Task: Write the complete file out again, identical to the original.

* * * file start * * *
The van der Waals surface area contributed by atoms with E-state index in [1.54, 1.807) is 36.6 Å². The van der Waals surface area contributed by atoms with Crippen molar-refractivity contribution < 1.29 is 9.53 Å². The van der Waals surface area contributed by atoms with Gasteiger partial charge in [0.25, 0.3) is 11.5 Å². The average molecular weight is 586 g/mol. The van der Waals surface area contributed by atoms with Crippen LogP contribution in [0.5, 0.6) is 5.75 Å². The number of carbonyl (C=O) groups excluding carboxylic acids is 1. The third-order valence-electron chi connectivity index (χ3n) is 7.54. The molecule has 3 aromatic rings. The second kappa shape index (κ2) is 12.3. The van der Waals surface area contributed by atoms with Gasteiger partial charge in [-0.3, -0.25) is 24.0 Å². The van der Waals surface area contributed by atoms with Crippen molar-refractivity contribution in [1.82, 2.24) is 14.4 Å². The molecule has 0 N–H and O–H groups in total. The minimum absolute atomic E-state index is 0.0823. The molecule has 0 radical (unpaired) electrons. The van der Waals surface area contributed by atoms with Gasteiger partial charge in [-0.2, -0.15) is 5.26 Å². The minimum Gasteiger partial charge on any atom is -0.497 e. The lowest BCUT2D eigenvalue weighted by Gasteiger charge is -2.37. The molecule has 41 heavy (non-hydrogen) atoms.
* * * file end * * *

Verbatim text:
The van der Waals surface area contributed by atoms with E-state index in [1.54, 1.807) is 36.6 Å². The van der Waals surface area contributed by atoms with Crippen molar-refractivity contribution < 1.29 is 9.53 Å². The van der Waals surface area contributed by atoms with Gasteiger partial charge in [0.25, 0.3) is 11.5 Å². The average molecular weight is 586 g/mol. The van der Waals surface area contributed by atoms with Crippen LogP contribution in [0.5, 0.6) is 5.75 Å². The number of carbonyl (C=O) groups excluding carboxylic acids is 1. The third-order valence-electron chi connectivity index (χ3n) is 7.54. The molecule has 3 aromatic rings. The second kappa shape index (κ2) is 12.3. The van der Waals surface area contributed by atoms with Gasteiger partial charge in [-0.3, -0.25) is 24.0 Å². The van der Waals surface area contributed by atoms with Crippen molar-refractivity contribution in [1.82, 2.24) is 14.4 Å². The molecule has 0 N–H and O–H groups in total. The minimum absolute atomic E-state index is 0.0823. The molecule has 0 radical (unpaired) electrons. The van der Waals surface area contributed by atoms with Gasteiger partial charge in [-0.2, -0.15) is 5.26 Å². The minimum Gasteiger partial charge on any atom is -0.497 e. The lowest BCUT2D eigenvalue weighted by Gasteiger charge is -2.37. The molecule has 41 heavy (non-hydrogen) atoms.